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swim25
September 17th, 2008, 12:41 AM
I have been swimming in the pool at my new school and the pool is kept somewhere in the low 70's. Since I moved from my hometown to school I haven't been swimming as frequently as I was before, still twice a week at least. Does anyone know if a cold pool effects your ability, my times are slower and I never seem to get warmed up during a workout.

Warren
September 17th, 2008, 08:12 AM
the water heater broke one time at my ymca and it was in the low 70's aswell. I thought that the cold water made me tired faster.

You need to tell them to heat it up. Unless you are training for open water there is no reason for the pool to be that cold.

ViveBene
September 17th, 2008, 08:35 AM
I prefer cool water for lap swimming or workouts - something that makes me shiver a bit when I get in, so I have to jump around on deck first to warm up the system.

So, if you are unsuccessful in getting water nearer your desired temp, I do think some on-deck exercises will help.

VB

:groovy: (like this )

Treebox
September 17th, 2008, 08:37 AM
Sign me up! Where's your pool? Cold water for me any day instead of the rediculously high temps (>85) at the YMCA I swam at until a month ago. I finally had enough and found a new pool and new Masters team.

I always feel better in water around 75. High water temp combined with the generally high air temp on the pool deck wears me out.

Tree

Lump
September 17th, 2008, 08:58 AM
For practice I always preferred pools to be right about 80. For competition I like it cooler, anywhere from 76-80.

Don't know if its mental, but cooler water always feel easier to pull for me, warm water is like syrup once you get warmed up. Its also hard to cool down. I was a distance swimmer too, so I didn't spend nearly as much time on the walls as sprinters!

MindTrikSwimmer
September 17th, 2008, 12:53 PM
Ours is around 80...sometimes I get the shivers when the fan is running or the door is open though...HERE is a question...what is better...cold shower same temp as the pool, luke warm shower or hot shower before swim....as it relates to a shower before getting in...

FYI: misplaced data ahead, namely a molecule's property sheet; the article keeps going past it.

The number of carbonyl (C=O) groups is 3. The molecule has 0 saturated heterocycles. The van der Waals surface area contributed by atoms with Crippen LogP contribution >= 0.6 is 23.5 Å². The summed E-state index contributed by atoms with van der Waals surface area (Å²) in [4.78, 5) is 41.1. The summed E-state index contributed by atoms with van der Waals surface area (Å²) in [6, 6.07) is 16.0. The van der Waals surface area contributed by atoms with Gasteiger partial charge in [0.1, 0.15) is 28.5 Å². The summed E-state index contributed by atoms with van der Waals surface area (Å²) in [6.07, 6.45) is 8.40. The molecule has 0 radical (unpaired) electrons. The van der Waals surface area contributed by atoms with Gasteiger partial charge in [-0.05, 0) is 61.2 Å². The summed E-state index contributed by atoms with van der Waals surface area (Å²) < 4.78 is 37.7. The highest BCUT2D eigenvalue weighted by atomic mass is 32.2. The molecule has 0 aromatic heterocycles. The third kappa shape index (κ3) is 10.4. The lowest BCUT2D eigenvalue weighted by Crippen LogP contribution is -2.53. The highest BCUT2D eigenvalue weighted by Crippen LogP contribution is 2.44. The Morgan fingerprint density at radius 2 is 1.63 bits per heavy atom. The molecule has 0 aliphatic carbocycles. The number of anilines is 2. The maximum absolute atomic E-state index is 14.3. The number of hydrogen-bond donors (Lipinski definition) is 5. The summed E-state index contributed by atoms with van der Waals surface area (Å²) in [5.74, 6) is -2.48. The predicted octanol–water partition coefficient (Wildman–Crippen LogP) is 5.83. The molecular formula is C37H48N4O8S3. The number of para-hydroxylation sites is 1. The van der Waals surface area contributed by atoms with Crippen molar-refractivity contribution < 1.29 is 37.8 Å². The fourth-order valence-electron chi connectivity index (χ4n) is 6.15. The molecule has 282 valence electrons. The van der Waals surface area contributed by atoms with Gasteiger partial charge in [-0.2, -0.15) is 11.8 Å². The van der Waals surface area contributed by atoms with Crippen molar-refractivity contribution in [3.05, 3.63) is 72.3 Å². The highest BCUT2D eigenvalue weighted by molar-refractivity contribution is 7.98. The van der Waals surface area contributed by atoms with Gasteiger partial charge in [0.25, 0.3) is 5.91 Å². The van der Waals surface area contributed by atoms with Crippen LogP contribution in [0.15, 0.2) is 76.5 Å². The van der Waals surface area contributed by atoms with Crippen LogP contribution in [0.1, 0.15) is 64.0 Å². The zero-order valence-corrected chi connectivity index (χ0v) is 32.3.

aztimm
September 17th, 2008, 12:59 PM
It was probably just a few weeks ago that we were complaining about the water being too warm....and now some of us (myself included) are comlaining it is too cold. The heat is starting to break here in the Phoenix area, mornings are a pleasant 75. Monday morning the aerators were on, and the water was very chilly. I'd guess the water temp is about 77 when we start at 6am.

If I'm doing a distance set, I'd rather it be a bit chilly when I get in. After warming up, and getting into our main set, it felt great. I was thankful at the end that the water was a bit cool. But if you are sprinting with long rests, it wouldn't be too pleasant.

anita
September 17th, 2008, 01:15 PM
I get earaches if the water is too cold, so while I do prefer cooler water for workouts and meets, there is a point where it's too cold.
There is one pool here in San Diego that always gave me earaches during meets. HATE that pool still.
That said, having to take a cold shower after working out is ridiculous, too.

james lucas
September 17th, 2008, 01:38 PM
Am I nuts, or did the NCAA rules in the late 1960s / early 1970s call for water temperatures in the low 70s? Today's NCAA rulebook calls for temperatures from 79-81 F ...

Treebox
September 17th, 2008, 02:20 PM
James,

I think you are correct. AAU was the same. 70-79 degrees for sanctioned meets.

ddunbar
September 17th, 2008, 03:50 PM
Oh how I remember those summer 8:00 practices out in West Texas. The operator was always having to make up water volume lost in evaporation and a slow pool leak. Temperatures were always in the low 70s and there were always several blue-lipped shivering lane monkeys with no body fat hugging the ladder or hanging onto the gutters.

We did a 10k postal swim one summer in our masters program and I had to pull a swimmer /triathlete that was getting hypothermic. He had lost count, could not speak clearly, and had gone past the blue lips. He was unhappy to be pulled but understood why.

haroldbuck
September 17th, 2008, 04:44 PM
We did a 10k postal swim one summer in our masters program and I had to pull a swimmer /triathlete that was getting hypothermic. He had lost count, could not speak clearly, and had gone past the blue lips. He was unhappy to be pulled but understood why.

That reminds me of the triathlete during the bike portion of Ironman Wisconsin who told a volunteer that he didn't want to quit, but he wanted someone to come and give him an IV! (It was 93 degrees, windy, and humid. They pulled him off the course.)